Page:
More than one in eight (about 12%) of the 18-year-olds who failed to initiate sexual activity remained virgins into their 20s.Researchers did find that about 1% of the people surveyed reported no sexual attraction to the either gender at all.
They asked surveyed respondents in four waves: 1994-1995 (junior high or high school), about a year later, in 2001 (18-26 years), and in 2008 (24-32 years old), according to study researcher Carolyn Halpern, a professor of maternal and child health at the University of North Carolina.
Prior analyses have conflated two important terms: "technical" or "vaginal" virgins and actual virgins.
The former may have abstained from vaginal sex to avoid potential negative consequences, like pregnancy or disease.
But "actual" virgins have never engaged in any kind of sex — vaginal, oral, or anal.
The longer you wait to have sex, the less likely you are to actually do it.
Of people who don't have any sexual experience at age 18, 3% still didn't have any sexual experiences by age 24 to 32, a new study, published in the Archives of Sexual Behavior, found.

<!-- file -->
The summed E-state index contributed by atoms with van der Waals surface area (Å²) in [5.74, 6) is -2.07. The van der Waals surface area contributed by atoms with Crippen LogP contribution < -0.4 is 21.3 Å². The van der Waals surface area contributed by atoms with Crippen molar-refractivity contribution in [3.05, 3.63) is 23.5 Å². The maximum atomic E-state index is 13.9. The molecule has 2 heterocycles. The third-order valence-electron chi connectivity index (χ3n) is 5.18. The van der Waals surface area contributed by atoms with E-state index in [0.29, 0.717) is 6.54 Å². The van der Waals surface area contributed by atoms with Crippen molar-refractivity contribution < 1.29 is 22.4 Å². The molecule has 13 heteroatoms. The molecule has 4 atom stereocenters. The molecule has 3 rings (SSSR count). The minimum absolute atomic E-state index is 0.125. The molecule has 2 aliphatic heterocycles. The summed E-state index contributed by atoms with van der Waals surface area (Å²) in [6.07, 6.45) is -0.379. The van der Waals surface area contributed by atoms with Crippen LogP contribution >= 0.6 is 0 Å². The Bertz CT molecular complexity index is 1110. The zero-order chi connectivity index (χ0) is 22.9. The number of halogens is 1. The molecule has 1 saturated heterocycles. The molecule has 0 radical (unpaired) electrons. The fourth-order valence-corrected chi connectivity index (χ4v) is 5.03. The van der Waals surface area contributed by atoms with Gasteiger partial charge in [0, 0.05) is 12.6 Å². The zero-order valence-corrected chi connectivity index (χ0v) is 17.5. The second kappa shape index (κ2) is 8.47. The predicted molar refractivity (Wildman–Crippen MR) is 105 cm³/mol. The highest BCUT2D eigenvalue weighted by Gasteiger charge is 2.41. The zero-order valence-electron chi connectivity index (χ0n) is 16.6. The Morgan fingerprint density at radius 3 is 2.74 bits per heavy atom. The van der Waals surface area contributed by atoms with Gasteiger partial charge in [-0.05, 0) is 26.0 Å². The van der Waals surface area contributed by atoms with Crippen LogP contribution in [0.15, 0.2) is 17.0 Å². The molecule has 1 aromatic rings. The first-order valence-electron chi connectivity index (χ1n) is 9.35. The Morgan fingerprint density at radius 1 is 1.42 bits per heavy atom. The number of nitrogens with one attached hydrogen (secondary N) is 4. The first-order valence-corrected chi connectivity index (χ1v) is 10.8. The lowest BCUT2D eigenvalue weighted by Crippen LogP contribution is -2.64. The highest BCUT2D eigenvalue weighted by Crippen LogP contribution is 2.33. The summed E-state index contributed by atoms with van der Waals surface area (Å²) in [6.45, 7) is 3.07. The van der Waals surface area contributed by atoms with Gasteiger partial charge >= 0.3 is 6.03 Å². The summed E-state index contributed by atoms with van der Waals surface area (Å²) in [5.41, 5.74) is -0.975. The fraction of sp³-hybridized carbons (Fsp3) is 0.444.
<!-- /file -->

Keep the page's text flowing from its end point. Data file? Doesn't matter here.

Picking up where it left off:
The study was the first of its kind to delve into the reasons why these people stay virgins into adulthood. Sex might not interest many adult virgins, potentially identifying them as asexual. The study included 2,857 participants (1,302 females and 1,172 males) in a health survey starting in the 1994-1995 school year.
We traditionally think people "wait" to have sex later in life for religious reasons. Researchers chose participants from a larger sample based on who had initially reported no sexual experience by age 18 — mostly non-Hispanic whites with educated parents.
These results were consistent with prior research indicating that asexuality and sexual inexperience are not one and the same," the researchers wrote.